Date of Award

2011

Degree Type

Dissertation

Degree Name

Doctor of Philosophy (PhD)

Graduate Group

Bioengineering

First Advisor

Louis J. Soslowsky

Abstract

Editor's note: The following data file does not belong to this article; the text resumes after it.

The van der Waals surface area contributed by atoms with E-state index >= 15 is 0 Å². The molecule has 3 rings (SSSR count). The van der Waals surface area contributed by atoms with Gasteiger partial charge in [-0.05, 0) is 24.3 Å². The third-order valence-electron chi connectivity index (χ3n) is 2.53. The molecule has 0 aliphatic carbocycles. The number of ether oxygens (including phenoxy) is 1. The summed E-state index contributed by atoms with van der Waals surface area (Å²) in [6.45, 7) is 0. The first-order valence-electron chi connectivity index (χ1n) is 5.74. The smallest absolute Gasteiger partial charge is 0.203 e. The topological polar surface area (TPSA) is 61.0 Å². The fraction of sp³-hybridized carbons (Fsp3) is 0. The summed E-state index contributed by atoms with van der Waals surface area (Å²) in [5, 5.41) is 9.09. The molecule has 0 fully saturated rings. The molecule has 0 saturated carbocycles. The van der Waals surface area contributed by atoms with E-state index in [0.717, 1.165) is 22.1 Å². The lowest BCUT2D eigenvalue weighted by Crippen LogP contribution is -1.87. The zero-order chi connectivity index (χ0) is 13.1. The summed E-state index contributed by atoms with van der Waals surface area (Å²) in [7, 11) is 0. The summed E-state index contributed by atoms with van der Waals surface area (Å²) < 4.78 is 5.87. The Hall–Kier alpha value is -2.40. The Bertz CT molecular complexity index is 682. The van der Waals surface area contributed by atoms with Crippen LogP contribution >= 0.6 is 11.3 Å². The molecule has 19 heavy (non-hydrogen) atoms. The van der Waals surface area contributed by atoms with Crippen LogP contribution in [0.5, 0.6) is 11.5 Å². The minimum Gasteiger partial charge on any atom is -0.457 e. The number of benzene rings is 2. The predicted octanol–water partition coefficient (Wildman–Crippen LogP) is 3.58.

Tendons have a complex mechanical behavior that depends on their composition and structure. Understanding structure-function relationships may elucidate important differences in the functional behaviors of specific tendons and guide targeted treatment modalities and tissue engineered constructs. Specifically, the interactions of small leucine-rich proteoglycans (SLRPs) with collagen fibrils, association with water and role in fibrillogenesis suggest that SLRPs may play an important role in tendon mechanics. Some studies have assessed the role of SLRPs in the mechanical response of tendon, but the relationships between sophisticated mechanics, assembly of collagen and SLRPs have not been well characterized. Therefore, the aim of this study was to evaluate the structure-function relationships between complex tendon mechanics, structure and composition with a focus on decorin and biglycan, two Class I SLRPs. Utilizing homozygous null and heterozygous mutant genotype mouse models, the amount of SLRPs were varied to allow for the study of the "dose" response on tendon mechanics. A statistical model was used to explore the coordinated roles of the measured matrix molecules to better understand the structure-function relationships in tendon and account for compensation often seen in mutant models. In the decorin and biglycan mutant genotype mice, no changes were seen in any elastic tensile or compressive properties compared to wild type. However, viscoelastic mechanical properties were altered in decorin heterozygotes and biglycan nulls and heterozygotes. Compensatory increases in the expression of other SLRPs were noted in the biglycan mutant genotypes. Changes were also found in total collagen content and collagen structure, although collagen characteristics could not completely explain the viscoelastic changes measured. These results suggest that decorin and biglycan play a role in tendon viscoelasticity. Finally, a multiple regression statistical model was used to determine the compositional and structural components that predict mechanical properties. Challenges with this type of model with small tissue size were discussed. Complex interactions between SLRPs and collagen were present in all models and demonstrate the importance of considering the amounts of other components in the tissue when examining structure-function relationships.

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